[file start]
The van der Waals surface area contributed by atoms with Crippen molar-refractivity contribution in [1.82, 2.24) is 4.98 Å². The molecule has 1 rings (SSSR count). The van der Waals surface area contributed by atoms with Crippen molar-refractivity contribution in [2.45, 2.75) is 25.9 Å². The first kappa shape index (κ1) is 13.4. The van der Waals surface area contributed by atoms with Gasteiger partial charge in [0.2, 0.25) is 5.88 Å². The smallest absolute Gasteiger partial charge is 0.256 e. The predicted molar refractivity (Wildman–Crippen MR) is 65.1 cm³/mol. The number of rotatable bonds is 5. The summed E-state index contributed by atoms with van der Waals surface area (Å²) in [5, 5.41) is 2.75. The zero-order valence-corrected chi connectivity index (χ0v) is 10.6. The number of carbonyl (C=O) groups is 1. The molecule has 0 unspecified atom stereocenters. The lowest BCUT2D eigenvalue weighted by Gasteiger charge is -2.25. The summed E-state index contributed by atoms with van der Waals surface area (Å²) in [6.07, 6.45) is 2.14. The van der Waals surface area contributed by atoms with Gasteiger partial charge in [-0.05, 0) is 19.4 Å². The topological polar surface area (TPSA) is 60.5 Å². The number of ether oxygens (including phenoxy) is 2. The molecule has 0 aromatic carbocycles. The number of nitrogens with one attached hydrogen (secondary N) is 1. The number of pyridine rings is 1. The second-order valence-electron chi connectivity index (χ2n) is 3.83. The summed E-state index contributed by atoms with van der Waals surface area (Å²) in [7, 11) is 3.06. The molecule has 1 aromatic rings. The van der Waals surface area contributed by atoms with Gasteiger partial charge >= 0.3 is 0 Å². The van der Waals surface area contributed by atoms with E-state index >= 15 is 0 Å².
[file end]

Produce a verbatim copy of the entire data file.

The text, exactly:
The van der Waals surface area contributed by atoms with Crippen molar-refractivity contribution in [1.82, 2.24) is 4.98 Å². The molecule has 1 rings (SSSR count). The van der Waals surface area contributed by atoms with Crippen molar-refractivity contribution in [2.45, 2.75) is 25.9 Å². The first kappa shape index (κ1) is 13.4. The van der Waals surface area contributed by atoms with Gasteiger partial charge in [0.2, 0.25) is 5.88 Å². The smallest absolute Gasteiger partial charge is 0.256 e. The predicted molar refractivity (Wildman–Crippen MR) is 65.1 cm³/mol. The number of rotatable bonds is 5. The summed E-state index contributed by atoms with van der Waals surface area (Å²) in [5, 5.41) is 2.75. The zero-order valence-corrected chi connectivity index (χ0v) is 10.6. The number of carbonyl (C=O) groups is 1. The molecule has 0 unspecified atom stereocenters. The lowest BCUT2D eigenvalue weighted by Gasteiger charge is -2.25. The summed E-state index contributed by atoms with van der Waals surface area (Å²) in [6.07, 6.45) is 2.14. The van der Waals surface area contributed by atoms with Gasteiger partial charge in [-0.05, 0) is 19.4 Å². The topological polar surface area (TPSA) is 60.5 Å². The number of ether oxygens (including phenoxy) is 2. The molecule has 0 aromatic carbocycles. The number of nitrogens with one attached hydrogen (secondary N) is 1. The number of pyridine rings is 1. The second-order valence-electron chi connectivity index (χ2n) is 3.83. The summed E-state index contributed by atoms with van der Waals surface area (Å²) in [7, 11) is 3.06. The molecule has 1 aromatic rings. The van der Waals surface area contributed by atoms with Gasteiger partial charge >= 0.3 is 0 Å². The van der Waals surface area contributed by atoms with E-state index >= 15 is 0 Å².